A clear sign of imposter syndrome is often our own self-talk. Imposter syndrome has a powerful voice that dictates how you see yourself. From the interpretations we make (see my post on sabotaging stories) to those voices of “whoa, you’re way out of your depth here, dude”. Notice when they come up and label them for what they are: your stories, your context, and your imposter syndrome. See them, call them out. If you want, give the origin of that voice a name. If you can make the name funny, all the better. So, my survival mechanism names that I associate with different forms of my own imposter syndrome are called “Idiot Einstein” and “Ab-Fab Failure”. Someone I know has labelled theirs the “internal shitty committee”.

  2. Accept myself as whole and perfect with nothing to fix

    Once you’ve learned to notice and hopefully laugh at that voice in your head that tells you you’re an imposter, now’s the time to put that voice in its place. This one can take some work and practice (and having a coach really helps here), but adopt a default position that sees yourself as whole, perfect and complete exactly as you are. In other words, there’s nothing to fix or defend in your life and in who you are. Tell yourself this and remind yourself this regularly. Have the words “there’s nothing to fix” tattooed on your right hand if you need to! Anything that serves to remind you of this.

  3. See my superpowers and special gifts

    Recognise and accept that you do have something to offer. You might not know everything that others in the room know, but I assert that you also know many things that they don’t know. Chances are (especially if they’re a content strategist) that they probably have their own internal shitty committee to contend with exactly as you’re noticing yours. So, think about the things that you really bring to that room and totally own them as your gifts and superpowers. For me, that’s been about celebrating that I have a really useful breadth of knowledge of the content strategy discipline, and I can point people to those who have the depth of knowledge in areas that I don’t have that depth in. I’m also brilliant at understanding people and their contexts. So whether it’s audience awareness or stakeholder engagement work, I’m a powerful force in those area as a content strategist.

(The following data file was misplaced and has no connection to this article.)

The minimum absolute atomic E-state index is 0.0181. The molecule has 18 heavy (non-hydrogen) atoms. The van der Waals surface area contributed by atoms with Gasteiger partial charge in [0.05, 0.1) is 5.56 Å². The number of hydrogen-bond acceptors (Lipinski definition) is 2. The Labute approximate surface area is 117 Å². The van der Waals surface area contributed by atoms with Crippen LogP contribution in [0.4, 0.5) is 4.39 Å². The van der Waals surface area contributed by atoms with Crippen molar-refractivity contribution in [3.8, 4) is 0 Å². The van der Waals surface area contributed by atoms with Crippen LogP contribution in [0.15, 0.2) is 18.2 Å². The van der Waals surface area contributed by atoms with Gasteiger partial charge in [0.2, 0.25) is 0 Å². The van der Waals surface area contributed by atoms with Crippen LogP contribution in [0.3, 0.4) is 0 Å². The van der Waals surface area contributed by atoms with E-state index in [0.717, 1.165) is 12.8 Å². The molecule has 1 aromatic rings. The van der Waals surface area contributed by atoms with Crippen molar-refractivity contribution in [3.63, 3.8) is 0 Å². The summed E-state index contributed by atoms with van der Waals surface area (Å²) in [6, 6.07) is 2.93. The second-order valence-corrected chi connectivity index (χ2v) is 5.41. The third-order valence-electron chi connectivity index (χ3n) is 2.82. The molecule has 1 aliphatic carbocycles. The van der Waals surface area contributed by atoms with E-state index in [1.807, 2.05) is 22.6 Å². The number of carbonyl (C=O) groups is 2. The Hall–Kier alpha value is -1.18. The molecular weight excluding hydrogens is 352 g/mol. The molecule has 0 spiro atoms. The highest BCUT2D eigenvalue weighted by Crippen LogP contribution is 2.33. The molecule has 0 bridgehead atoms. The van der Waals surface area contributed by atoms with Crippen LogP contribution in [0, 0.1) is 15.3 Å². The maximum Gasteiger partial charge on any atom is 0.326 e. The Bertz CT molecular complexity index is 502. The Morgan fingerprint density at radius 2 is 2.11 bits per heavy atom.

4. Learn to love and laugh at my imposter syndrome

    Lastly, once you’ve done all of the above, you can start to really laugh at it and believe that while imposter syndrome might be present, it’s not to be taken too seriously. And from laughter to love? Well, I started to realise that my own imposter syndrome was in and of itself also a superpower, since it drives my curiosity and will to learn new things. In doing so, I turned the self-sabotage into growth and learning, and learned to love it. Now, I’m super comfortable with it and not disempowered anymore.

If you find that imposter syndrome is stopping you from believing in yourself and living your best life, then you will find my new programme to be worth every moment of your time that you invest in it. So, sign up today and start the journey to overcoming your imposter syndrome.